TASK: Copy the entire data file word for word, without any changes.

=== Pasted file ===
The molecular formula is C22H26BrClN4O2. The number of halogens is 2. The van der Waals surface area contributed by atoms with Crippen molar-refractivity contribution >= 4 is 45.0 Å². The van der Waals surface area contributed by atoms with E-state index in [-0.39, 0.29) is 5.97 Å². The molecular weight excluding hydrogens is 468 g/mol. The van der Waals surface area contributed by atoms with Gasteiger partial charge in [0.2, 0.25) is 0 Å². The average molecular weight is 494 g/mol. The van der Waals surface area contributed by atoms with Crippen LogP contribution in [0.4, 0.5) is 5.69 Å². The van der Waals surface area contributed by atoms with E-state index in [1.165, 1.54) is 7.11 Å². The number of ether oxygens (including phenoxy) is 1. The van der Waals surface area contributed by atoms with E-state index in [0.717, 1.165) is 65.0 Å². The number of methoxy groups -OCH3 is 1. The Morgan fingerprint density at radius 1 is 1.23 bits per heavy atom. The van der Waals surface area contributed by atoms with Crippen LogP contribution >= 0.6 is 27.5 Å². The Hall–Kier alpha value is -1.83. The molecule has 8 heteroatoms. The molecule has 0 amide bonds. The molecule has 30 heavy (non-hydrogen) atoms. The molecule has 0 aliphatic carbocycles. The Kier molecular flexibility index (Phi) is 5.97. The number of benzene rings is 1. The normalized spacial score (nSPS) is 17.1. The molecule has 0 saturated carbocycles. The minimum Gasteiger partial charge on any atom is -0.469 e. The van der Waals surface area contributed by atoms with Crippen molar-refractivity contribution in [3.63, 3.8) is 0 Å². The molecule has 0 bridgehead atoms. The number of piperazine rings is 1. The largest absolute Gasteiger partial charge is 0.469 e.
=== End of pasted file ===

The molecular formula is C22H26BrClN4O2. The number of halogens is 2. The van der Waals surface area contributed by atoms with Crippen molar-refractivity contribution >= 4 is 45.0 Å². The van der Waals surface area contributed by atoms with E-state index in [-0.39, 0.29) is 5.97 Å². The molecular weight excluding hydrogens is 468 g/mol. The van der Waals surface area contributed by atoms with Gasteiger partial charge in [0.2, 0.25) is 0 Å². The average molecular weight is 494 g/mol. The van der Waals surface area contributed by atoms with Crippen LogP contribution in [0.4, 0.5) is 5.69 Å². The van der Waals surface area contributed by atoms with E-state index in [1.165, 1.54) is 7.11 Å². The number of ether oxygens (including phenoxy) is 1. The van der Waals surface area contributed by atoms with E-state index in [0.717, 1.165) is 65.0 Å². The number of methoxy groups -OCH3 is 1. The Morgan fingerprint density at radius 1 is 1.23 bits per heavy atom. The van der Waals surface area contributed by atoms with Crippen LogP contribution >= 0.6 is 27.5 Å². The Hall–Kier alpha value is -1.83. The molecule has 8 heteroatoms. The molecule has 0 amide bonds. The molecule has 30 heavy (non-hydrogen) atoms. The molecule has 0 aliphatic carbocycles. The Kier molecular flexibility index (Phi) is 5.97. The number of benzene rings is 1. The normalized spacial score (nSPS) is 17.1. The molecule has 0 saturated carbocycles. The minimum Gasteiger partial charge on any atom is -0.469 e. The van der Waals surface area contributed by atoms with Crippen molar-refractivity contribution in [3.63, 3.8) is 0 Å². The molecule has 0 bridgehead atoms. The number of piperazine rings is 1. The largest absolute Gasteiger partial charge is 0.469 e.